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Sunday, March 18, 2007

John Caples on Layout - for Enterprise Software Brochures?!?!

When Clayton Makepeace makes a list of books by the old masters and tells his subscribers to read them, I listen. On the list is, "Tested Advertising Methods" by John Caples, as revised in 1995 by Fred E. Hahn with a forward from David Oglivy.

This is pure gold. Be that as it may, so far, it appears to be entirely B2C oriented. Chances are, whatever it recommends is applicable to B2B either as-is or with slight modifications.

Looking for ways to apply this wisdom immediately, I thought about a debate going on at one of my clients regarding the layout of their brochures. This client develops software, which enables immigration attorneys, large corporations, and universities to:

  • process cases faster
  • balance their caseload and staff for optimum performance
  • provide their clients with self-service online.

Let's look at Caples' advice:

In choosing illustrations for your ads, you will usually get more sales if you cash in on the experience of mail-order advertisers and department stores whose experience depends on ads that produce direct, traceable sales.

Avoid weird, outlandish, or far-fetched pictures that have nothing to do with the product or service you are selling. Use pictures that attract buyers, not curiosity seekers. Here are some safe bets:

  • Pictures of the product

  • Pictures of the product in use

  • Pictures of people who use the product

  • Pictures showing the reward of using the product

What Caples says about layout was in a B2C context and more specifically, focuses on ads as opposed to brochures. Offhand, I don't think that will matter too much.

What's more important is how to adapt his advice to software. After all, software, enterprise or otherwise, is intangible and abstract by its very nature. This is the challenge.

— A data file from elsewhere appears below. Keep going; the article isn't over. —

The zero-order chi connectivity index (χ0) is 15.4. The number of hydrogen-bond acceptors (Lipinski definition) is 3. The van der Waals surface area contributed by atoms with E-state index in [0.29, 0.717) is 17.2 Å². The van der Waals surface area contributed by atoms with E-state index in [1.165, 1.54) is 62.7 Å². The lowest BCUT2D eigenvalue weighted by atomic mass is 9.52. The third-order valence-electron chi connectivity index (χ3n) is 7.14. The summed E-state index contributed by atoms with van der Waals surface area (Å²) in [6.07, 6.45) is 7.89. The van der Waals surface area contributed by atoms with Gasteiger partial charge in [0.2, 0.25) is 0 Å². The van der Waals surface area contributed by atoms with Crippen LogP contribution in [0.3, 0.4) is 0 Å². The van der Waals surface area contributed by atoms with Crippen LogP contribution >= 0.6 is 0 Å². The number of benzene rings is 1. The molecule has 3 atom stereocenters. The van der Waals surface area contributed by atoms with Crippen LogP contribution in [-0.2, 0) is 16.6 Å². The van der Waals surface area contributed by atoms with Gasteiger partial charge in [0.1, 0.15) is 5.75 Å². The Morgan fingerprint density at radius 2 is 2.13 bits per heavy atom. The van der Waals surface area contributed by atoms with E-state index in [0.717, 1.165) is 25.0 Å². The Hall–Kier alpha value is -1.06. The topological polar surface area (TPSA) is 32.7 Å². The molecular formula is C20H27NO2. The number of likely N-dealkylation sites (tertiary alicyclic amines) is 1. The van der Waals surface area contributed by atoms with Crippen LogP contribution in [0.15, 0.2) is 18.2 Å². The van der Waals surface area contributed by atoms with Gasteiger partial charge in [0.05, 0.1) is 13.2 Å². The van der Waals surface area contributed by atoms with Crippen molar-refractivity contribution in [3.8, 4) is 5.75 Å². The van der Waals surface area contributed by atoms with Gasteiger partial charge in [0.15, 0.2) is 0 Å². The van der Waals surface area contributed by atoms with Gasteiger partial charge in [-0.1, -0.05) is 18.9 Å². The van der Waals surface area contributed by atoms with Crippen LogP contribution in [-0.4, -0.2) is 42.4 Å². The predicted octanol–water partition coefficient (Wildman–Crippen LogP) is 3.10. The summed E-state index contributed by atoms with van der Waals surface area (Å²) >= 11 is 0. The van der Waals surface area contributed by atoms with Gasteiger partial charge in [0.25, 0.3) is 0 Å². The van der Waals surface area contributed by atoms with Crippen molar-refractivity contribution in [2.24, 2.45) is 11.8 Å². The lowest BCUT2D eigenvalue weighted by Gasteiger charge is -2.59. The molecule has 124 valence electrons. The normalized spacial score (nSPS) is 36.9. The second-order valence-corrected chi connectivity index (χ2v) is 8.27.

Screenshots of an application are common in software brochures. This would dovetail with Caples' recommendation of providing "pictures of the product." Often, such images wind up as blurry representations of a complex user interface with little for the viewer to latch onto in terms of benefits - implied or explicit.

So, what do you think? How would you adapt Caples' recommendations for a software brochure?

Eric Rosen
Strategic Marketing Writer
Clear Crisp Communications
Easier to Read Means More Sales and Leads

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At 7:14 AM, Blogger Anna M. Roman-Mercado said...

Having spent most of my writing career in technology and software development industries, this issue has been a continual challenge. When it comes to software screen shots the parts are greater than the whole. My experience has found that the zooming into specific areas of a screen shot to highlight functions, features, and output allows the reader to visually connect the software with your copy.

At 10:22 AM, Blogger Eric Rosen said...


Your suggestions are exactly what is playing out with the client. The copy conveys a feature as a benefit followed by the screenshot zooming in on that feature. We've added a caption to make the screenshot even more explicit.


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